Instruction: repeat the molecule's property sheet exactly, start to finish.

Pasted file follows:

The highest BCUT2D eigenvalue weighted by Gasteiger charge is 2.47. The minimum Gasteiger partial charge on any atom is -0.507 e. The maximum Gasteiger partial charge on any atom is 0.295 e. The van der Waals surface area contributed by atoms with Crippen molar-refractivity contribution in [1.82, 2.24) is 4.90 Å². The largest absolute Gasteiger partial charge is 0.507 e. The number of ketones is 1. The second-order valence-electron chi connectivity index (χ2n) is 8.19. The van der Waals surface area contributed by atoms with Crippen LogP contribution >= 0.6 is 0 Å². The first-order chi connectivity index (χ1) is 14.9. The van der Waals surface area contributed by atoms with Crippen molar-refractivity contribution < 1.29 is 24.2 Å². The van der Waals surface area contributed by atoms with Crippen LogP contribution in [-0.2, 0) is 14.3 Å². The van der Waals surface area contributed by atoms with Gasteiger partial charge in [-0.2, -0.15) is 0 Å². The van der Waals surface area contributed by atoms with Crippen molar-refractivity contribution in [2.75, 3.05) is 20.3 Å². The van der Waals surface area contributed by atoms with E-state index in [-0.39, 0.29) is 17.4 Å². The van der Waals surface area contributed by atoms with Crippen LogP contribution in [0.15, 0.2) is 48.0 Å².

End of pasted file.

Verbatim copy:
The highest BCUT2D eigenvalue weighted by Gasteiger charge is 2.47. The minimum Gasteiger partial charge on any atom is -0.507 e. The maximum Gasteiger partial charge on any atom is 0.295 e. The van der Waals surface area contributed by atoms with Crippen molar-refractivity contribution in [1.82, 2.24) is 4.90 Å². The largest absolute Gasteiger partial charge is 0.507 e. The number of ketones is 1. The second-order valence-electron chi connectivity index (χ2n) is 8.19. The van der Waals surface area contributed by atoms with Crippen LogP contribution >= 0.6 is 0 Å². The first-order chi connectivity index (χ1) is 14.9. The van der Waals surface area contributed by atoms with Crippen molar-refractivity contribution < 1.29 is 24.2 Å². The van der Waals surface area contributed by atoms with Crippen LogP contribution in [-0.2, 0) is 14.3 Å². The van der Waals surface area contributed by atoms with Gasteiger partial charge in [-0.2, -0.15) is 0 Å². The van der Waals surface area contributed by atoms with Crippen molar-refractivity contribution in [2.75, 3.05) is 20.3 Å². The van der Waals surface area contributed by atoms with E-state index in [-0.39, 0.29) is 17.4 Å². The van der Waals surface area contributed by atoms with Crippen LogP contribution in [0.15, 0.2) is 48.0 Å².